Home > Publications . Search All . Browse All . Country . Browse PSC Pubs . PSC Report Series

PSC In The News

RSS Feed icon

Former trainee Herbert says residential squatters may be a good thing

Work by Couper, Farley et al. shows impact of racial composition on neighborhood choice

Thompson details killings and shaping of official narrative in 1971 Attica prison uprising

More News

Highlights

Michigan ranked #12 on Business Insider's list of 50 best American colleges

Frey's new report explores how the changing US electorate could shape the next 5 presidential elections, 2016 to 2032

U-M's Data Science Initiative offers expanded consulting services via CSCAR

Elizabeth Bruch promoted to Associate Professor

Next Brown Bag

PSC Brown Bags
will resume fall 2016

Nonmetro residence, hearing loss, and its accommodation among elderly people

Archived Abstract of Former PSC Researcher

Johnson, Nan. 2004. "Nonmetro residence, hearing loss, and its accommodation among elderly people." Journal of Rural Health, 20(2): 136-141.

Background: No previous studies compare the prevalence of physiological hearing loss among older adults by nonmetro/metro residence. Also, there is little information on their relative successes in accommodating hearing loss with a hearing aid. Purpose: This study sought to bridge these gaps by analyzing the 8,222 respondents to Wave 1 (1993-1994) of the national Asset and Health Dynamics Among the Oldest Old (AHEAD) Survey. Methods: Respondents were classified into 4 categories of hearing status: (1) physiologically normal hearing; and physiologically abnormal hearing with (2) full accommodation of lost hearing with a hearing aid, (3) partial accommodation, and (4) no hearing aid. A multinomial logistic regression was used to predict the odds of having any of the 3 statuses of physiologically abnormal hearing rather than normal hearing. Findings: Nonmetro residents had the same odds as metro residents of having no residual hearing loss when a hearing aid was worn (versus having physiologically normal hearing). But nonmetro residents had a much greater risk than their metro counterparts of having a hearing loss but no hearing aid or a residual hearing loss even when wearing an aid. The association of nonmetro residence with either of these latter hearing-loss statuses was greater than that of age, a more traditionally acknowledged hearing-risk factor. Conclusion: Future studies should add nonmetro residence to the list of risk factors for negative hearing outcomes, especially since the percentage of elderly nonmetro residents is expected to grow over the next 2 decades.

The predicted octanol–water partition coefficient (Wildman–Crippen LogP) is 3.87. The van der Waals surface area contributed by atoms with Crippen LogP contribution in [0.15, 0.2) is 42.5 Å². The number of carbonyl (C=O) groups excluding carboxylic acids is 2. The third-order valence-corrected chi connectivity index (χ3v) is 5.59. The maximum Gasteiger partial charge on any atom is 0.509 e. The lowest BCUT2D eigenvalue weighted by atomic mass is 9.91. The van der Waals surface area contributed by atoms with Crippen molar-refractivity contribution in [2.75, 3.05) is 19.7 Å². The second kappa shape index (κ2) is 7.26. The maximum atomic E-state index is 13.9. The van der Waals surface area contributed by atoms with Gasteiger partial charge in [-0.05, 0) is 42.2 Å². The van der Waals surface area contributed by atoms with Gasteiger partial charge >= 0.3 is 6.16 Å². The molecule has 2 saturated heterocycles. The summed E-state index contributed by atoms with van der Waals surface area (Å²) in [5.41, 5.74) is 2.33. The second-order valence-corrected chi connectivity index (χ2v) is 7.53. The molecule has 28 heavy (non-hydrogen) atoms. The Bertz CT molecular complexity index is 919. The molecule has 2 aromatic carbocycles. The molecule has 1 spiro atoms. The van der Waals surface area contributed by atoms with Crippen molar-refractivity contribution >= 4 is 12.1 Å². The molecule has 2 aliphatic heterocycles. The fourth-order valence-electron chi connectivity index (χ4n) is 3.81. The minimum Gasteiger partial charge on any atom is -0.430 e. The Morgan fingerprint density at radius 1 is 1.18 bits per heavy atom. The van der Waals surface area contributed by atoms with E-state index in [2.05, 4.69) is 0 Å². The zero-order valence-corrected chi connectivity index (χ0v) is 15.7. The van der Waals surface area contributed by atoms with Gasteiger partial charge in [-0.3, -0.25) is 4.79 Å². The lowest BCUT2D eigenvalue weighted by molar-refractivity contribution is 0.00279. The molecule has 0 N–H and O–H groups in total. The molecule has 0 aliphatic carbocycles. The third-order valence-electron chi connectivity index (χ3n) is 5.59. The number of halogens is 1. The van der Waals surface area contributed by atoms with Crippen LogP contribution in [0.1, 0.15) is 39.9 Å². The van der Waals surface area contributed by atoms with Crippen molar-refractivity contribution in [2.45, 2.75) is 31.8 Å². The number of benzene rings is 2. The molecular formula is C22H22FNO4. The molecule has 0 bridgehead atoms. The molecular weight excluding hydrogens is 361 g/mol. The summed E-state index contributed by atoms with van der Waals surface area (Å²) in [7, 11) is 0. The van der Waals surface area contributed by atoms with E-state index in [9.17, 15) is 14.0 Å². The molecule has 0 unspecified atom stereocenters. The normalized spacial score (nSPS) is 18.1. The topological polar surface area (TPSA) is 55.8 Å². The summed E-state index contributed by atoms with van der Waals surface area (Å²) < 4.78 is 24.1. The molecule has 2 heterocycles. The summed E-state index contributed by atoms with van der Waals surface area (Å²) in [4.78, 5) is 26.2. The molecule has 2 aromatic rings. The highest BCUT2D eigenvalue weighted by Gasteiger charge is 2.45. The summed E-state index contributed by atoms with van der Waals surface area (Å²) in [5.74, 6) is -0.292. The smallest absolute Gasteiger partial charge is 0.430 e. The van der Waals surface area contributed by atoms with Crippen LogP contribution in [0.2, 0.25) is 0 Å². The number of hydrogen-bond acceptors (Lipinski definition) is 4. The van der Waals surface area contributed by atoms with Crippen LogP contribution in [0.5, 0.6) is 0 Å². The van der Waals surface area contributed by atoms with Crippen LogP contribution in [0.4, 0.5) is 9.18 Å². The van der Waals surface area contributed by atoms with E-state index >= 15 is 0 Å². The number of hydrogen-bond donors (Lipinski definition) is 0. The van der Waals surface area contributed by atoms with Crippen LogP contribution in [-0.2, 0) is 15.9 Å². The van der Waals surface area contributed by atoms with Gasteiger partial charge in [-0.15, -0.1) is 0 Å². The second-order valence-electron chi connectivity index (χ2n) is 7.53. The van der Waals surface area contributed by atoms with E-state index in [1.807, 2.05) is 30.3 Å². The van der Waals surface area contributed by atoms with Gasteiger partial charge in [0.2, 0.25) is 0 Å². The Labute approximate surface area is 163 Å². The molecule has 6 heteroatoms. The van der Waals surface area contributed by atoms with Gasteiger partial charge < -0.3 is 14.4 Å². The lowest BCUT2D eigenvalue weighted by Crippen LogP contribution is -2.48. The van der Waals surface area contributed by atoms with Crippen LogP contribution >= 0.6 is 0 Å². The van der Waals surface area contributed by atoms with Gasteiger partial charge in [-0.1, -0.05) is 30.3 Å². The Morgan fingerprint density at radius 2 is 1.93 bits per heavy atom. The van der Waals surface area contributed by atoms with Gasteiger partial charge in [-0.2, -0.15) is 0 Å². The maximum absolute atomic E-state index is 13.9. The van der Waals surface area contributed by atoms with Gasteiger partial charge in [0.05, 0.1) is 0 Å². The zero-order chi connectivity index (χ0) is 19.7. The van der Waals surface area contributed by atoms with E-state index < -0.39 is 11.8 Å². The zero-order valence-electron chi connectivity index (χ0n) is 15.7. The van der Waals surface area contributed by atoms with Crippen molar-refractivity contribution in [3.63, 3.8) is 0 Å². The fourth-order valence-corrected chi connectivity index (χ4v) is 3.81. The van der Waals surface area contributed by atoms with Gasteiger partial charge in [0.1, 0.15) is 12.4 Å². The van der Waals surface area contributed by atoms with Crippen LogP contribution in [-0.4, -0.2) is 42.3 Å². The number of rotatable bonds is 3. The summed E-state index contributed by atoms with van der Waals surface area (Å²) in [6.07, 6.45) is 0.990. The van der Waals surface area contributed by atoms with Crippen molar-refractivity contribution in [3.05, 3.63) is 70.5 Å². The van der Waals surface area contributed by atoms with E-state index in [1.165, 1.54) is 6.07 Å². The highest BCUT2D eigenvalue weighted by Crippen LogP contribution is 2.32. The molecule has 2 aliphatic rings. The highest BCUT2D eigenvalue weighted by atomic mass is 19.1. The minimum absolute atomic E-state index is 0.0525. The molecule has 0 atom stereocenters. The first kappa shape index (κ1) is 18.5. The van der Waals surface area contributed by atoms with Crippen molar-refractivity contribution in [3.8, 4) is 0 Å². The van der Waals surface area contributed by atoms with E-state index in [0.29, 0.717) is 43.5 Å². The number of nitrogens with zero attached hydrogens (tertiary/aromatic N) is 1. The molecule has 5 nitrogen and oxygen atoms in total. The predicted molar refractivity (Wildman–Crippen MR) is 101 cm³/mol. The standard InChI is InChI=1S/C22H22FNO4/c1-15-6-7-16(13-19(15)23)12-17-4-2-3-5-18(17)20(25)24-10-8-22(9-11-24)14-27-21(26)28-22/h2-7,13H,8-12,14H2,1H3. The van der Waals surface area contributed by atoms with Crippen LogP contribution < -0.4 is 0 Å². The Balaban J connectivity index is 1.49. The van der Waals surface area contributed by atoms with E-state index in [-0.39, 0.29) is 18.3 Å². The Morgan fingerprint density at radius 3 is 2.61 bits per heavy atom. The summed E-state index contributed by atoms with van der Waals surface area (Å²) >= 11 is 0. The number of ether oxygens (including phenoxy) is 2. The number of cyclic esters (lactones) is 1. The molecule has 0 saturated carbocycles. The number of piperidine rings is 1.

Browse | Search : All Pubs | Next